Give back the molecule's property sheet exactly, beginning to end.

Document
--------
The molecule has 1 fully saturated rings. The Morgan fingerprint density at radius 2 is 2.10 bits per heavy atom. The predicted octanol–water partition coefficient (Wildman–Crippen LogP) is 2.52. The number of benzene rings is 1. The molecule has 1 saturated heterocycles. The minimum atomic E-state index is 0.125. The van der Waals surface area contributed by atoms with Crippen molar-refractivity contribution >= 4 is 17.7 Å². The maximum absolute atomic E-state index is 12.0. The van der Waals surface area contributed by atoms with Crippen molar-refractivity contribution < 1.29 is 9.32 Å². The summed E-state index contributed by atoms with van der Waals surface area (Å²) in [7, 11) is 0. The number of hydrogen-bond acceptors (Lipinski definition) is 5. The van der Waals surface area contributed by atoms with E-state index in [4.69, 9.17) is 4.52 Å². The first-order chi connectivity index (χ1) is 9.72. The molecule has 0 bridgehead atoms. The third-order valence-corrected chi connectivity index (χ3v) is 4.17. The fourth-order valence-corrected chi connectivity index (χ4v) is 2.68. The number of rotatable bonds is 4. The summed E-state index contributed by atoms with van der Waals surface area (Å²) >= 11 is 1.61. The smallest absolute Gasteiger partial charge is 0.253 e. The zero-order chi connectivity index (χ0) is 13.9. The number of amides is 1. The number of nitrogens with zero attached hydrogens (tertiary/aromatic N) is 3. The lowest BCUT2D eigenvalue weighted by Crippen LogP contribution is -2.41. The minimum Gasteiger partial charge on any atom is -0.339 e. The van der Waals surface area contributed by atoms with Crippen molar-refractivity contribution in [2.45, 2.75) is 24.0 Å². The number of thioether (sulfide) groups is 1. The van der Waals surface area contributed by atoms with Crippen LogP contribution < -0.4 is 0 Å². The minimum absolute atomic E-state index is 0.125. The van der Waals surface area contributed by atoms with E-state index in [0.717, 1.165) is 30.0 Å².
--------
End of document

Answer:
The molecule has 1 fully saturated rings. The Morgan fingerprint density at radius 2 is 2.10 bits per heavy atom. The predicted octanol–water partition coefficient (Wildman–Crippen LogP) is 2.52. The number of benzene rings is 1. The molecule has 1 saturated heterocycles. The minimum atomic E-state index is 0.125. The van der Waals surface area contributed by atoms with Crippen molar-refractivity contribution >= 4 is 17.7 Å². The maximum absolute atomic E-state index is 12.0. The van der Waals surface area contributed by atoms with Crippen molar-refractivity contribution < 1.29 is 9.32 Å². The summed E-state index contributed by atoms with van der Waals surface area (Å²) in [7, 11) is 0. The number of hydrogen-bond acceptors (Lipinski definition) is 5. The van der Waals surface area contributed by atoms with E-state index in [4.69, 9.17) is 4.52 Å². The first-order chi connectivity index (χ1) is 9.72. The molecule has 0 bridgehead atoms. The third-order valence-corrected chi connectivity index (χ3v) is 4.17. The fourth-order valence-corrected chi connectivity index (χ4v) is 2.68. The number of rotatable bonds is 4. The summed E-state index contributed by atoms with van der Waals surface area (Å²) >= 11 is 1.61. The smallest absolute Gasteiger partial charge is 0.253 e. The zero-order chi connectivity index (χ0) is 13.9. The number of amides is 1. The number of nitrogens with zero attached hydrogens (tertiary/aromatic N) is 3. The lowest BCUT2D eigenvalue weighted by Crippen LogP contribution is -2.41. The minimum Gasteiger partial charge on any atom is -0.339 e. The van der Waals surface area contributed by atoms with Crippen molar-refractivity contribution in [2.45, 2.75) is 24.0 Å². The number of thioether (sulfide) groups is 1. The van der Waals surface area contributed by atoms with Crippen LogP contribution < -0.4 is 0 Å². The minimum absolute atomic E-state index is 0.125. The van der Waals surface area contributed by atoms with E-state index in [0.717, 1.165) is 30.0 Å².